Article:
Just before the winter recess, on December 7, 2009, Director of Campus Safety Bill Ferguson sent a campus-wide e-mail alerting students and faculty that the suspect arrested in connection with the November campus break-ins had been released from Madison County Jail on bail.
On November 16, Jonathan J. Sanders, a 20-year old resident of Madison, was arrested at Colgate’s Huntington Gymnasium and charged with burglary in the second degree. Sander’s bail was set at $25,000 cash or $50,000 bond. At the time of Sander’s arrest, Hamilton Police Chief Gary Mlasgar told the Maroon-News, “more charges are pending.”
However, no further charges were pressed, and Sanders’ defense attorney, David Russell, quickly filed a motion for a bail reduction hearing. Russell argued that bail should be reduced because Sanders had no criminal record, he was a lifelong member of the Madison community and the items allegedly stolen in the burglary were of minimal value. Bail was reset at $5,000 cash and Sanders was released.
Madison County District Attorney Bill Gabor said on Tuesday that his investigation is still ongoing and he did not rule out the possibility that more charges will be brought against Sanders.
However, Russell believes that it is unlikely that more charges will be brought against Sanders.
“I believe that this is a case of mistaken identity,” Russell said in an interview with the Maroon-News on Tuesday. “When the paperwork first came in it was loaded with allegations that had not been to my knowledge, as of yet, proven, or there would have been new charges,”
Russell added it is still possible for the District Attorney to bring new charges, but he said, “I would be surprised.”
Russell said that the case against Sanders revolves around the alleged theft of a perfume bottle taken from a female student’s off-campus apartment. According to Russell, Sanders was charged with burglary in the second degree for that alleged theft.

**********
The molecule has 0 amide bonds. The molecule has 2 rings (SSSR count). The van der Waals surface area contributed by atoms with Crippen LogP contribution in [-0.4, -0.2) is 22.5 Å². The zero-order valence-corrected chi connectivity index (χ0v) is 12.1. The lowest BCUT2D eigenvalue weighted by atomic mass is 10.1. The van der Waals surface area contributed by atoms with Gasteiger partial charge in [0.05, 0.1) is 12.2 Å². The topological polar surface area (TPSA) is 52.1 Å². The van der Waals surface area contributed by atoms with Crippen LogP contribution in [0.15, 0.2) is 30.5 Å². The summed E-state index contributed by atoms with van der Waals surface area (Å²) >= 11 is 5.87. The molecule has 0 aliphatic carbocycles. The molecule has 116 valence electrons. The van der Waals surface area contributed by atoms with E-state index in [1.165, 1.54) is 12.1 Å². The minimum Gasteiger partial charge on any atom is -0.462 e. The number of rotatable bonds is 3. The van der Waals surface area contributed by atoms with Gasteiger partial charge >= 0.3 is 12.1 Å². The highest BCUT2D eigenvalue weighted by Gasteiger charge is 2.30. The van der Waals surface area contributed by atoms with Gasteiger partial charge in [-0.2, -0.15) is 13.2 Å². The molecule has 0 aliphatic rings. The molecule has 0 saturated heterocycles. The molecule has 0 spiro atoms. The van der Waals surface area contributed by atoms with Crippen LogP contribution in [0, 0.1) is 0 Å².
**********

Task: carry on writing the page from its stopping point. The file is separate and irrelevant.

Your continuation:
On November 16, Ferguson sent an e-mail to the Colgate campus reporting that a woman had reported a sexual assault in one ofthe three alleged break-ins. That attack was not confirmed by the Hamilton Police Department, and no charges of sexual assault have been brought against Sanders.
“Either there was another person involved in a separate attack and that’s why they have the wrong guy, or it simply didn’t happen,” Russell said. “But I can tell you, the contact that my client had with a female that night, which he admits that he did, was completely 100 percent consensual.”
Gabor offered little comment on the details of the case, citing his office’s policy not to comment on pending cases. Gabor has been the Madison County District Attorney since January 2009 and he has been handling this case since Sanders’ arrest in November.
It will now be up to Gabor to determine whether this case should go before a Grand Jury. If convicted of burglary in the second degree, Sanders faces a maximum sentence of three-and-a-half to fifteen years in prison.
“My client is 100 percent innocent,” Russell said. “I believe this is a case of mistaken identity, and he [Sanders] did nothing wrong. And I’ve got some proof about that, but I cannot relay it right now. It is in the hands of the District Attorney’s office.”
Russell and Sanders will wait for Gabor’s decision as the Maroon-News continues to follow this story.